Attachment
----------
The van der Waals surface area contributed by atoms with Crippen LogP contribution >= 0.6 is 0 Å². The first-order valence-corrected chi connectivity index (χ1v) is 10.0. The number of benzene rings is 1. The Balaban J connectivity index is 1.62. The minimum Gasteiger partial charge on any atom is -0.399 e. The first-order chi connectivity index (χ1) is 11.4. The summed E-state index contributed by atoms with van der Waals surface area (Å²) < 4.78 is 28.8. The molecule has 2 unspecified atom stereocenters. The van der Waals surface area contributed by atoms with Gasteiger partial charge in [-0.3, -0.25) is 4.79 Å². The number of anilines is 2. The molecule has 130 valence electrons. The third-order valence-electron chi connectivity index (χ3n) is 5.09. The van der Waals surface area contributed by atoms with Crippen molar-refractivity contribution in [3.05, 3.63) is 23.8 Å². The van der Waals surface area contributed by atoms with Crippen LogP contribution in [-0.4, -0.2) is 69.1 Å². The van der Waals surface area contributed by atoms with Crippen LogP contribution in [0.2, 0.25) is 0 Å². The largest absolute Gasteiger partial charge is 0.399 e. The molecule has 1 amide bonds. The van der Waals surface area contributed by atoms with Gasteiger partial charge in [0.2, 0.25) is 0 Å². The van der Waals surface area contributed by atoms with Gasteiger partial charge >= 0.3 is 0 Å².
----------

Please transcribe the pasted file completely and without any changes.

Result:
The van der Waals surface area contributed by atoms with Crippen LogP contribution >= 0.6 is 0 Å². The first-order valence-corrected chi connectivity index (χ1v) is 10.0. The number of benzene rings is 1. The Balaban J connectivity index is 1.62. The minimum Gasteiger partial charge on any atom is -0.399 e. The first-order chi connectivity index (χ1) is 11.4. The summed E-state index contributed by atoms with van der Waals surface area (Å²) < 4.78 is 28.8. The molecule has 2 unspecified atom stereocenters. The van der Waals surface area contributed by atoms with Gasteiger partial charge in [-0.3, -0.25) is 4.79 Å². The number of anilines is 2. The molecule has 130 valence electrons. The third-order valence-electron chi connectivity index (χ3n) is 5.09. The van der Waals surface area contributed by atoms with Crippen molar-refractivity contribution in [3.05, 3.63) is 23.8 Å². The van der Waals surface area contributed by atoms with Crippen LogP contribution in [-0.4, -0.2) is 69.1 Å². The van der Waals surface area contributed by atoms with Crippen LogP contribution in [0.2, 0.25) is 0 Å². The largest absolute Gasteiger partial charge is 0.399 e. The molecule has 1 amide bonds. The van der Waals surface area contributed by atoms with Gasteiger partial charge in [0.2, 0.25) is 0 Å². The van der Waals surface area contributed by atoms with Gasteiger partial charge >= 0.3 is 0 Å².